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Bill Clinton, AG Lynch Met Privately at Phoenix Airport

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    Former President Bill Clinton stumps for Democratic presidential candidate Hillary Clinton at the Los Angeles Trade - Technical College April 3, 2016 in Los Angeles, California. He had an impromptu meeting with Attorney General Loretta Lynch on Thursday.

    Former President Bill Clinton spoke with Attorney General Loretta Lynch during an impromptu meeting in Phoenix, but Lynch said the discussion did not involve the investigation into Hillary Clinton's email use as secretary of state.

    Lynch told reporters that the meeting at a Phoenix airport on Monday was unplanned and happened while the former president was waiting to depart and walked over to the attorney general's plane after she landed there.

    Lynch was traveling with her husband and said her conversation with the former president "was a great deal about his grandchildren" and their travels. The former president, who recently became a grandfather for the second time, told her he had been playing golf in Arizona and they discussed former Attorney General Janet Reno, whom they both know.

    "There was no discussion of any matter pending for the department or any matter pending for any other body. There was no discussion of Benghazi, no discussion of the State Department emails, by way of example," Lynch said in Phoenix.

    Sean Rayford/Getty Images

    The exchange comes as the FBI is investigating the potential mishandling of sensitive information that passed through the server Clinton, the presumptive Democratic nominee, used for personal and government correspondence as secretary of state.

    Republicans have called for an independent prosecutor, saying the Justice Department under a Democratic president should not be investigating a Democratic presidential candidate.

    "This incident does nothing to instill confidence in the American people that her department can fully and fairly conduct this investigation, and that's why a special counsel is needed now more than ever," said Texas Sen. John Cornyn in a statement.

    Presumptive Republican presidential nominee Donald Trump said he was surprised by the meeting between Lynch and the former president and sounded skeptical of the explanation of the meeting in an interview with ABC News.

    "When you meet for a half-hour and you're talking about your grandchildren and a little about golf, I don't know, it sounds like a long meeting," Trump said Thursday.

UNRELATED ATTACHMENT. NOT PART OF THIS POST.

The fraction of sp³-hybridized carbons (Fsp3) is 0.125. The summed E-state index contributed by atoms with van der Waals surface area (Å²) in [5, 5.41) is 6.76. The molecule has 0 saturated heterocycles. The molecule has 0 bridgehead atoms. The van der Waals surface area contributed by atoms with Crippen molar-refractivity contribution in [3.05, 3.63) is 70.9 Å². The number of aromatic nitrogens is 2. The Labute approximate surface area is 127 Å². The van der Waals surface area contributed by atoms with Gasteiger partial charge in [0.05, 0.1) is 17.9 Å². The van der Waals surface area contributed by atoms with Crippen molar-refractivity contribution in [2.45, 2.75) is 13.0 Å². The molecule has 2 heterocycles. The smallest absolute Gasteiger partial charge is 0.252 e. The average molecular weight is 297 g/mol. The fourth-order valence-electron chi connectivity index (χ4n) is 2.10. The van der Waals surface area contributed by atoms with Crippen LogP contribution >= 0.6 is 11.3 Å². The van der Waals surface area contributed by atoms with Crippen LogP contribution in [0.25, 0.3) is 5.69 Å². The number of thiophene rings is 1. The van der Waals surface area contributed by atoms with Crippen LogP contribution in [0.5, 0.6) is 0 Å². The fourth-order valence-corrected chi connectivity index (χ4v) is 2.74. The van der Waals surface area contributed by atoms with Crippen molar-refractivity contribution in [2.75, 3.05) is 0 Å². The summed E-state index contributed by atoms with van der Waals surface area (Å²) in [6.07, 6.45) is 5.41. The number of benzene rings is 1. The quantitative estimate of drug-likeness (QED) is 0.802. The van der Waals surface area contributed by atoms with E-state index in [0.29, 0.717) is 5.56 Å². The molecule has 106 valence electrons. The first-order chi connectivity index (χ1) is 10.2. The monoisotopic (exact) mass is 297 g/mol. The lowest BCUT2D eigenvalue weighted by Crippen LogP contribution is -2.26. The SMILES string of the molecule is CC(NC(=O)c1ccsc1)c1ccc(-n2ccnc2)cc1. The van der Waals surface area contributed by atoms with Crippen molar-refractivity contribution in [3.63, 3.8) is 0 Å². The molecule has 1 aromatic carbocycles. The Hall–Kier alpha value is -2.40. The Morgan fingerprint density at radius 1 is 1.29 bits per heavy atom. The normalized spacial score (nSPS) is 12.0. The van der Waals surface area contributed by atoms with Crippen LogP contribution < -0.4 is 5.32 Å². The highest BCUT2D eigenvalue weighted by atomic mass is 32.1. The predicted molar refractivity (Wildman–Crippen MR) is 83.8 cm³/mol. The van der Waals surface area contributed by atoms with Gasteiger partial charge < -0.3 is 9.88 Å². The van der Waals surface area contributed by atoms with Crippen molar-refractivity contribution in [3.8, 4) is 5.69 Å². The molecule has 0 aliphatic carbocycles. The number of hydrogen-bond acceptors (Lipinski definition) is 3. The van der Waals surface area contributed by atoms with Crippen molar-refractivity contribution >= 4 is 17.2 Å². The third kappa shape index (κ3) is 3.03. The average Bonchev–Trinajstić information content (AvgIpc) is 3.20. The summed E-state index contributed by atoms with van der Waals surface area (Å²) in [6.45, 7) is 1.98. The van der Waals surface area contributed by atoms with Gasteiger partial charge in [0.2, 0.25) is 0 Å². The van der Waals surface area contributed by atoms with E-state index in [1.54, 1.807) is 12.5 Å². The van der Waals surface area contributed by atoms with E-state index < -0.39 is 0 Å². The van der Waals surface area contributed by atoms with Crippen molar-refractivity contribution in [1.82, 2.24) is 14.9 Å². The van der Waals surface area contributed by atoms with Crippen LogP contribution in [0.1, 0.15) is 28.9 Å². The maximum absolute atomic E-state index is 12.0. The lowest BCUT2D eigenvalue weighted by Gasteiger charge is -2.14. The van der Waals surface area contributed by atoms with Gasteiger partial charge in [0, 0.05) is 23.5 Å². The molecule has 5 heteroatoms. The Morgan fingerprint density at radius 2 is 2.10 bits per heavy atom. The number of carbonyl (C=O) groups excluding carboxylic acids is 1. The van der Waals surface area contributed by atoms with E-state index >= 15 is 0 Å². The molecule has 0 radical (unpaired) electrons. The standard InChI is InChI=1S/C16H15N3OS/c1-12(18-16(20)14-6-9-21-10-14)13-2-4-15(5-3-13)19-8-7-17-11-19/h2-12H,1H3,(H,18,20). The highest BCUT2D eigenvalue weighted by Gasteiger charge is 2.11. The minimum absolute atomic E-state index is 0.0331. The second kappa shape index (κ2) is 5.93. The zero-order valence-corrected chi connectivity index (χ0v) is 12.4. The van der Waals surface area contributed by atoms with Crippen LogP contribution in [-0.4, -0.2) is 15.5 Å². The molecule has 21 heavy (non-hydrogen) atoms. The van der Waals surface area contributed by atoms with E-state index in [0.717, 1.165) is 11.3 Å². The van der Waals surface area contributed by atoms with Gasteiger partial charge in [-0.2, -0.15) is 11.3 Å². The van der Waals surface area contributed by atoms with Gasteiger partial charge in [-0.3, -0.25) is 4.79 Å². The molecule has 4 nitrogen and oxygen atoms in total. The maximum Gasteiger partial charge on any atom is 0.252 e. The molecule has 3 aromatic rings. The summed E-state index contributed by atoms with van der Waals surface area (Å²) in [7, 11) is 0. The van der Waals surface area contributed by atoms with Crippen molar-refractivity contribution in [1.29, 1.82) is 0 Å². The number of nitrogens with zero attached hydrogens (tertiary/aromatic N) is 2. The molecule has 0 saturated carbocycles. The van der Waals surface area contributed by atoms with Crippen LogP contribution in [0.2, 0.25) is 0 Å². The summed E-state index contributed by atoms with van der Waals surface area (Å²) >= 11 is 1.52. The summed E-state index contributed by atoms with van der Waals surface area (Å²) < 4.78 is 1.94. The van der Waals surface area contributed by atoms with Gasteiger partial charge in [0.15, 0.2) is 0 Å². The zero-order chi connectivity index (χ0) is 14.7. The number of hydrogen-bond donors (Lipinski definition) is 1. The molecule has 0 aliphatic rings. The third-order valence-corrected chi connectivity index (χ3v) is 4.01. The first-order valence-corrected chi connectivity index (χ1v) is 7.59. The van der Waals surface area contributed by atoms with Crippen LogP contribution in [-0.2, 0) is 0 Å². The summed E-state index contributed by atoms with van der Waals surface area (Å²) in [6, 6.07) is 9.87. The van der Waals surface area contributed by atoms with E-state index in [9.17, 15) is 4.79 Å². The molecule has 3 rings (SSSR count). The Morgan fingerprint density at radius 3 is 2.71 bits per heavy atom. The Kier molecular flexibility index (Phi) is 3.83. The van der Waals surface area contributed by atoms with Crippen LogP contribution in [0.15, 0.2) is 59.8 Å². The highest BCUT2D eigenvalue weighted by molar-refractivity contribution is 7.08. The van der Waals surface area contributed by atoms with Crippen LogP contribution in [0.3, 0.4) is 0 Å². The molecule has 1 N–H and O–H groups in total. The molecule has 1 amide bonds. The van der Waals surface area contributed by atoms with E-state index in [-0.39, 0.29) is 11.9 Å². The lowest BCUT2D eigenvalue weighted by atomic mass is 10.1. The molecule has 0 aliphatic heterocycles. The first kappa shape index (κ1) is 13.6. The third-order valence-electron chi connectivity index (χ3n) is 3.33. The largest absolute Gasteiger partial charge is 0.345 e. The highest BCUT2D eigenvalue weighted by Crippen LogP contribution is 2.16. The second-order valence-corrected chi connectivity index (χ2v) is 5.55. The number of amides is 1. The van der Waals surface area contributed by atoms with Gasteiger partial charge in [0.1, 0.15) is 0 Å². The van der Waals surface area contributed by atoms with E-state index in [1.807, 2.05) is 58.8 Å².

Lynch, in a later meeting with reporters in Los Angeles, deflected questions about whether the meeting was appropriate — or created an appearance of impropriety — given the investigation. She noted that the investigation is being conducted by career investigators and agents "who always follow facts and the law."

    David Axelrod, a former adviser to President Barack Obama, said on Twitter that he takes Lynch and the ex-president "at their word that their convo in Phoenix didn't touch on probe. But foolish to create such optics."

    Top Senate Democrats defended Lynch on Thursday. Minority Leader Harry Reid of Nevada said her ethics "are the best." Sen. Charles Schumer of New York, Reid's likely successor in Democratic leadership, said nothing discussed was related to the investigation.

    Hillary Clinton has not been interviewed by the FBI, but the Justice Department's yearlong probe into the email server appears to be nearing a conclusion. Clinton has said that her decision to rely on a private server was a mistake but that other secretaries of state had also used personal email addresses.

    The matter was referred for investigation last July by the inspectors general for the State Department and intelligence community following the discovery of emails that they said contained classified information.

    White House spokesman Josh Earnest wouldn't say whether the meeting was appropriate, only that Lynch understands that the rule of law is paramount, as does Obama.

    "She certainly understands that investigations should be conducted free of political interference and consistent with the facts," Earnest said.